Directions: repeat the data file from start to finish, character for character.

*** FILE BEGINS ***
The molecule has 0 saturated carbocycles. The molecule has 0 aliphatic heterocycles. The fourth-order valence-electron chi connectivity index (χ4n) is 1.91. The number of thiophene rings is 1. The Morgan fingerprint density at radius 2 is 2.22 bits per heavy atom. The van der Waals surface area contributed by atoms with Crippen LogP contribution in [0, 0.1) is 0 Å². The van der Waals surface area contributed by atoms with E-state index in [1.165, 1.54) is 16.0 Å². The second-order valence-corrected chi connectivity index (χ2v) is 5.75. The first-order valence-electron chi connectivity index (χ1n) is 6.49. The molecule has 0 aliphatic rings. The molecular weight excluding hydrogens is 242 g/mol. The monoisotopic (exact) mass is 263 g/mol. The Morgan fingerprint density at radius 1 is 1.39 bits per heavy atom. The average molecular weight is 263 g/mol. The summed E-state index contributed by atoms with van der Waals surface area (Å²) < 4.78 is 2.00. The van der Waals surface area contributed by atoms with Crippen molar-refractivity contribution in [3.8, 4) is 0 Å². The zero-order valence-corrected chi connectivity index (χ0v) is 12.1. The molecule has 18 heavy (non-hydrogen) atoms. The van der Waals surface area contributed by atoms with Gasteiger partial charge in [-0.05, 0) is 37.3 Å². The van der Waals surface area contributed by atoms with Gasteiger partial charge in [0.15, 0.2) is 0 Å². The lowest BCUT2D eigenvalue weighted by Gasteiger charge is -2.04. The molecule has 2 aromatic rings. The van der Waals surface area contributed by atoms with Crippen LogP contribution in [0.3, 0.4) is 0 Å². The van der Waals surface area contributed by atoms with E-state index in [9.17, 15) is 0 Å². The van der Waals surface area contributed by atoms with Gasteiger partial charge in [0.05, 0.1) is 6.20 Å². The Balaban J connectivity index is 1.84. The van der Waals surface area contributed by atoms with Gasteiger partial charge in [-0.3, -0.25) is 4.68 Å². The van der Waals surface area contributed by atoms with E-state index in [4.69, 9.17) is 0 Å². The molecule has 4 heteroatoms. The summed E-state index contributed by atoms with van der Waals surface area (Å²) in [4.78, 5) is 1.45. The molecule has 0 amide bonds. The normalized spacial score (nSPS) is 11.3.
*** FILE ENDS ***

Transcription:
The molecule has 0 saturated carbocycles. The molecule has 0 aliphatic heterocycles. The fourth-order valence-electron chi connectivity index (χ4n) is 1.91. The number of thiophene rings is 1. The Morgan fingerprint density at radius 2 is 2.22 bits per heavy atom. The van der Waals surface area contributed by atoms with Crippen LogP contribution in [0, 0.1) is 0 Å². The van der Waals surface area contributed by atoms with E-state index in [1.165, 1.54) is 16.0 Å². The second-order valence-corrected chi connectivity index (χ2v) is 5.75. The first-order valence-electron chi connectivity index (χ1n) is 6.49. The molecule has 0 aliphatic rings. The molecular weight excluding hydrogens is 242 g/mol. The monoisotopic (exact) mass is 263 g/mol. The Morgan fingerprint density at radius 1 is 1.39 bits per heavy atom. The average molecular weight is 263 g/mol. The summed E-state index contributed by atoms with van der Waals surface area (Å²) < 4.78 is 2.00. The van der Waals surface area contributed by atoms with Crippen molar-refractivity contribution in [3.8, 4) is 0 Å². The zero-order valence-corrected chi connectivity index (χ0v) is 12.1. The molecule has 18 heavy (non-hydrogen) atoms. The van der Waals surface area contributed by atoms with Gasteiger partial charge in [-0.05, 0) is 37.3 Å². The van der Waals surface area contributed by atoms with Gasteiger partial charge in [0.15, 0.2) is 0 Å². The lowest BCUT2D eigenvalue weighted by Gasteiger charge is -2.04. The molecule has 2 aromatic rings. The van der Waals surface area contributed by atoms with Crippen LogP contribution in [0.3, 0.4) is 0 Å². The van der Waals surface area contributed by atoms with E-state index in [9.17, 15) is 0 Å². The van der Waals surface area contributed by atoms with Gasteiger partial charge in [0.05, 0.1) is 6.20 Å². The Balaban J connectivity index is 1.84. The van der Waals surface area contributed by atoms with Gasteiger partial charge in [-0.3, -0.25) is 4.68 Å². The van der Waals surface area contributed by atoms with E-state index in [4.69, 9.17) is 0 Å². The molecule has 4 heteroatoms. The summed E-state index contributed by atoms with van der Waals surface area (Å²) in [4.78, 5) is 1.45. The molecule has 0 amide bonds. The normalized spacial score (nSPS) is 11.3.